This blog reports events and interesting tidbits from Rensselaer, Indiana and the surrounding area.

Monday, October 8, 2018

Pictures from the cemetery walk

I did not get any pictures of Memories Alive at Weston Cemetery, the cemetery walk held September 22, but my son did. The event assembled at the Gifford Shelter at Brookside Park. Parking was a problem because the start overlapped a soccer game and there were a lot of parents at the soccer game. The roughly 150 people attending formed into eight groups, each with a guide, and set off for the the eight stations of the tour.
 The Historical Society rented five or six golf carts for those who might have trouble with the walk from the park to the cemetery. The golf carts were much appreciated but were also the most expensive item in the budget.
 The group my son was with started at the grave of Margaret Paulus. She was the daughter of William Babcock (1862-1930) who overcame two spectacular elevator fires and a partner who embezzled to build an elevator business that may have been the largest of its kind in Indiana. He owned grain elevators at Rensselaer, Pleasant Ridge, Parr, Virgie, Fair Oaks, and Roselawn. Jasper County Farm Bureau purchased the elevators in 1945. Margaret's passion was genealogy. She published her findings in several books and also compiled the first list of war veterans buried in Jasper County cemeteries.
 Next was George Spitler, who in 1834 traveled to Indiana with his father looking for land. In 1835 he returned to a site south of Brook where he erected a cabin. A few years later that cabin hosted the first court in the County. In 1841 George moved his family to a site just south of Rensselaer. He was the first school teacher in Rensselaer and served several terms as county clerk. George was killed by lightning in 1863. In 1867 the family sold his farm of 933 acres to the Diocese of Fort Wayne to be used as an orphanage That land later became the campus of Saint Joseph's College. You can buy some of that land at an auction later this month.
 The next station was at the marker that commemorates the Poor Farm. It overlooks county or pauper burials, many of whom died at the Poor Farm. Before the establishment of Social Security and other social welfare programs, county poor farms provided the safety net for adults who were unable to care for themselves. Residents of these farms were expected to do whatever work they could to make the farms self sufficient. The Jasper County Farm closed in the early 1970s.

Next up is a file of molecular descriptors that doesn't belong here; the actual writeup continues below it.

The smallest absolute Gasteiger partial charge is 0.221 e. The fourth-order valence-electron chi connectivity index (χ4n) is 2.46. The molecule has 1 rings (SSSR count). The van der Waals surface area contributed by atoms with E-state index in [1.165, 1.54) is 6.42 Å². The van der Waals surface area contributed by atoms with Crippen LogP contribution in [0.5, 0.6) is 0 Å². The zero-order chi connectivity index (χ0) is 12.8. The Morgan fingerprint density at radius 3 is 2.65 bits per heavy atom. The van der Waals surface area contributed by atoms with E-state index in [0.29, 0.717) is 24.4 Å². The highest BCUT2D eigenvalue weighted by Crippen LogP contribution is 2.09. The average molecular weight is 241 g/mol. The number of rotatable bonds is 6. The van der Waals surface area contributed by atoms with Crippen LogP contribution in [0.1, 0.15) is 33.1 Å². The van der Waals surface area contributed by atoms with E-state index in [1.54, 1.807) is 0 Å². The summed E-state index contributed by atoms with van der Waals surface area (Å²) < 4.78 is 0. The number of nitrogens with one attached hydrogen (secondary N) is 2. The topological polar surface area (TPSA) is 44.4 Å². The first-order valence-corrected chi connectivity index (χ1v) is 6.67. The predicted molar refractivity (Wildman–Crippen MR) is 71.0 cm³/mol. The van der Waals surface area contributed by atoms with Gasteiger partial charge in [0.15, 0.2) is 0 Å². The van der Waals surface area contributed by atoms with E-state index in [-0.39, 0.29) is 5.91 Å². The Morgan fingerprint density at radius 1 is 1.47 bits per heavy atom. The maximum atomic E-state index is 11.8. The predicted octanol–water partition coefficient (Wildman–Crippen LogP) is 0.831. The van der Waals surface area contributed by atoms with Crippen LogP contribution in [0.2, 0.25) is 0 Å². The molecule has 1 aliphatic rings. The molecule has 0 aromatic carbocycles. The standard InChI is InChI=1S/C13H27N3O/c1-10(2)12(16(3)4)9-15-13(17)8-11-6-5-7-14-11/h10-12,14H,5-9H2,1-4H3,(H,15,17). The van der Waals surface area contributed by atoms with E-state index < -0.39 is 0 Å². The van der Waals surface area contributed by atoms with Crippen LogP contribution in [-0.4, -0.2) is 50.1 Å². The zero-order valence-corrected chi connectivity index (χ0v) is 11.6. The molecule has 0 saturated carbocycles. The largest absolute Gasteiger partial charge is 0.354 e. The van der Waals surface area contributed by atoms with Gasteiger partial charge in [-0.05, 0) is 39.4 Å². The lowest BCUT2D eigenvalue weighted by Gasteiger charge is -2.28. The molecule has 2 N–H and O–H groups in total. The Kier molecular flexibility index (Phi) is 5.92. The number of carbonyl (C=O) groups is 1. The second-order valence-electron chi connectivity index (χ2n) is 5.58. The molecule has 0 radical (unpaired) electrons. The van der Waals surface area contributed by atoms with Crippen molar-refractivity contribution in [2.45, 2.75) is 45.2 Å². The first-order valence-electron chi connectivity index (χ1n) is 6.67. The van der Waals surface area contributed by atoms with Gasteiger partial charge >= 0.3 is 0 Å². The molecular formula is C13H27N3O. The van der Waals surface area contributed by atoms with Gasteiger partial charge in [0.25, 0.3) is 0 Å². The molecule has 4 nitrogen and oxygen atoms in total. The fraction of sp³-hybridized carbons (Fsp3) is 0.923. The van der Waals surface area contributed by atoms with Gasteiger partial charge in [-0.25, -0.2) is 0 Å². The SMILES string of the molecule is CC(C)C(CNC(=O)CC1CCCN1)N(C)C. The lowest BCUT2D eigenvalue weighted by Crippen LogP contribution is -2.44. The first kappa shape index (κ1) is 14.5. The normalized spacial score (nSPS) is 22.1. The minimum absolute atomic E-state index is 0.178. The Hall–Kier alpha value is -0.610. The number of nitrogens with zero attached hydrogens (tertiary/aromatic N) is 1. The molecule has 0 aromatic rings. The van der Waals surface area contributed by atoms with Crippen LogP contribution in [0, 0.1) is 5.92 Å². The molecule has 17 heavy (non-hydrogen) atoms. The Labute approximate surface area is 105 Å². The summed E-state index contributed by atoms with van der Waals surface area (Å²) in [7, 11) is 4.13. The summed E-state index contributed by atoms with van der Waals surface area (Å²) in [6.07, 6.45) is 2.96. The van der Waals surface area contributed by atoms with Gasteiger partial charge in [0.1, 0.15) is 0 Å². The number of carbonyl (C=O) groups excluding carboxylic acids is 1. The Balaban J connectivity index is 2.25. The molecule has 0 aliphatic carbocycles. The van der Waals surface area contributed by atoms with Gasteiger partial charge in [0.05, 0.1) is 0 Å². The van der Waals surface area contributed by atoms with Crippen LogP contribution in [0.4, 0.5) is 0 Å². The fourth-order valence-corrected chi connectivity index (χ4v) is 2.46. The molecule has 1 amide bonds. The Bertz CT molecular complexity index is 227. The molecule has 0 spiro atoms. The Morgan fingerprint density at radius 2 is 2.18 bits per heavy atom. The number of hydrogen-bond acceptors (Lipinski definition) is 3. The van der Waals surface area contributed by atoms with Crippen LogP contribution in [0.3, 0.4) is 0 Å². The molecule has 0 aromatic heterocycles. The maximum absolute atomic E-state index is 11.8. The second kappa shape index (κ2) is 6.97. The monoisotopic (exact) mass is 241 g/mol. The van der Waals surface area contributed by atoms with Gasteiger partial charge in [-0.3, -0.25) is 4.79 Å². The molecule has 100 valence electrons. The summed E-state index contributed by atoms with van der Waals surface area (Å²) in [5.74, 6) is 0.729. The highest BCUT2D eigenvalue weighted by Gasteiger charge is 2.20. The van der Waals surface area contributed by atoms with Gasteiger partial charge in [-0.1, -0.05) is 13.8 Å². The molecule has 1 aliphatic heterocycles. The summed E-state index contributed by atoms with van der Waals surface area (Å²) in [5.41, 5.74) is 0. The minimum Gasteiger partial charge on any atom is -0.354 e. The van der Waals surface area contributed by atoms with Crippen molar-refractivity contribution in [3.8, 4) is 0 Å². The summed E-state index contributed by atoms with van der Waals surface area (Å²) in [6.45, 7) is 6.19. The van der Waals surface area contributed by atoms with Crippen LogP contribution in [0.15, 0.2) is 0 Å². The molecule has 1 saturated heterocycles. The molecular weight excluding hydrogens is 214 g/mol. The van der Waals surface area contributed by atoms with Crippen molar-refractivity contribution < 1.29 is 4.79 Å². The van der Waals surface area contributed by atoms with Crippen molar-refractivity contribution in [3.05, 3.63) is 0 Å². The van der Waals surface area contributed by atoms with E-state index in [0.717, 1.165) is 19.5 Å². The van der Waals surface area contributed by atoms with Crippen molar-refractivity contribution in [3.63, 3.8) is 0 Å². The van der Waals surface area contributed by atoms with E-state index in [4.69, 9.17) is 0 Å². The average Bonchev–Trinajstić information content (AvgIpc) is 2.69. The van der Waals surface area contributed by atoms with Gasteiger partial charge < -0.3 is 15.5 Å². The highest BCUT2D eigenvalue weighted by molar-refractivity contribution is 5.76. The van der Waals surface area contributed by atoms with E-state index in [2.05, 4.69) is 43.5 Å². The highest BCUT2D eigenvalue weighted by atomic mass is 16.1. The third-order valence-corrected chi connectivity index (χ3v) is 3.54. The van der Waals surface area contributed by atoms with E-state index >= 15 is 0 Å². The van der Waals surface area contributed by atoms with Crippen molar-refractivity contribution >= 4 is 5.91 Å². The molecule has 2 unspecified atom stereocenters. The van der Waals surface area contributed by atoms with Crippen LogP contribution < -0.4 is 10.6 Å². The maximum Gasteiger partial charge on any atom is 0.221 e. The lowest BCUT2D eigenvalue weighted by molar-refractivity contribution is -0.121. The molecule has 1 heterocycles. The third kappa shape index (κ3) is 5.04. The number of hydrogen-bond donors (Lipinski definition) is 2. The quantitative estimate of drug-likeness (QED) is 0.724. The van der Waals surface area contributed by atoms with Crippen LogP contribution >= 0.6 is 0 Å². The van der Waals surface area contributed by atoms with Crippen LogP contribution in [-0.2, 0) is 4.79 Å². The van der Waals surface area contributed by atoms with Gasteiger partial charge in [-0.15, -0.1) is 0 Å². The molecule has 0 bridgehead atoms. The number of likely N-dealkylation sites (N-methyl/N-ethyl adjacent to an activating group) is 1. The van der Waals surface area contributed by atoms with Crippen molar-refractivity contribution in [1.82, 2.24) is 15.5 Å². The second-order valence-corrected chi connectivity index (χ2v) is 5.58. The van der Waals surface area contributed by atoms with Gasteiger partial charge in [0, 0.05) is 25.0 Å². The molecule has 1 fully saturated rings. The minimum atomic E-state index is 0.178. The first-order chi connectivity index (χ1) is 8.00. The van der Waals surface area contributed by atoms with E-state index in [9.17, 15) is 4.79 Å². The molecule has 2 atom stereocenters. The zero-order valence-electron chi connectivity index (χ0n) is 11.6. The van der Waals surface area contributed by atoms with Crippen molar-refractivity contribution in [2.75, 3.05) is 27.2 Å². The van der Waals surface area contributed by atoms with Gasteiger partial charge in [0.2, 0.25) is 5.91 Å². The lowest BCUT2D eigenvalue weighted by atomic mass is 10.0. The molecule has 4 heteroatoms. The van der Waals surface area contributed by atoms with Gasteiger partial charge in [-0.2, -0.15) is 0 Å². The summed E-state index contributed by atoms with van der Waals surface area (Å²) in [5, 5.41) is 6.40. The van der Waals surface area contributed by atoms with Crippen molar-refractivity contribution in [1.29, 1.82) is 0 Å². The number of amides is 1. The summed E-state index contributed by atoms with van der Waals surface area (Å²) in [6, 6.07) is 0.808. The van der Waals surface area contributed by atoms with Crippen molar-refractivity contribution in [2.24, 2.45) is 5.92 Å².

The Makeever monument may be the most impressive in Weston Cemetery. Mary Makeever told the story of her husband John (1819-1910) who came to Jasper County in 1845. When he died in 1910, he was reputed to be the richest man in the County, with a net worth of half a million dollars. He built the Makeever Hotel, a three story structure that was demolished in 1962. It stood where the CVS parking lot is today. The hotel not only served travelers but also had permanent residents.
In the distance you can see another group gathered to hear about David Nowells. Of the four people who first settled in what is now Rensselaer, only David Nowels is buried in Weston Cemetery. His father John is buried in the Yeoman Cemetery and his sister Sarah and her husband Joseph Yeoman are buried in Old Settlers Cemetery.

David was only 13 when he arrived at the Falls of the Iroquois in 1834. He recalled playing with Indian boys because there were no white children in the area. His early life of privation was followed by an adulthood of prosperity as he acquired significant land holdings. His descendants continue to farm land that he owned.

Between Makeever and Nowells was banker, land speculator, broker, insurance executive, and silent film actor Jay Dwiggins. This blog has had a couple posts about him, here and here.
 The youngest decedent highlighted was James Dean McFall who drowned in 1946 while swimming in the Babcock Quarry. His tragic death spurred the citizens of Rensselaer to raise the funds to build a swimming pool in Brookside Park to prevent future deaths like that of Jimmy's.
 A grave marker that has no burial is called a cenotaph and an example is the marker for Thomas Kenton Parkison, lost at sea off the west Coast of Australia in World War Two. He was on an escort ship that ran aground on a reef during a storm. The details of his death are told in the book Splinter Fleet: The Wooden Subchasers of World War II.

The weather was great for the event, not like the weather this past Saturday that the SJC Homecoming endured. The comments from those who went on the event were enthusiastically positive. Planning for next September's cemetery tour is already underway. It is scheduled for the third Saturday of the September, with a rain date the following Saturday. (One will not always get the ideal weather that the event had this year.)

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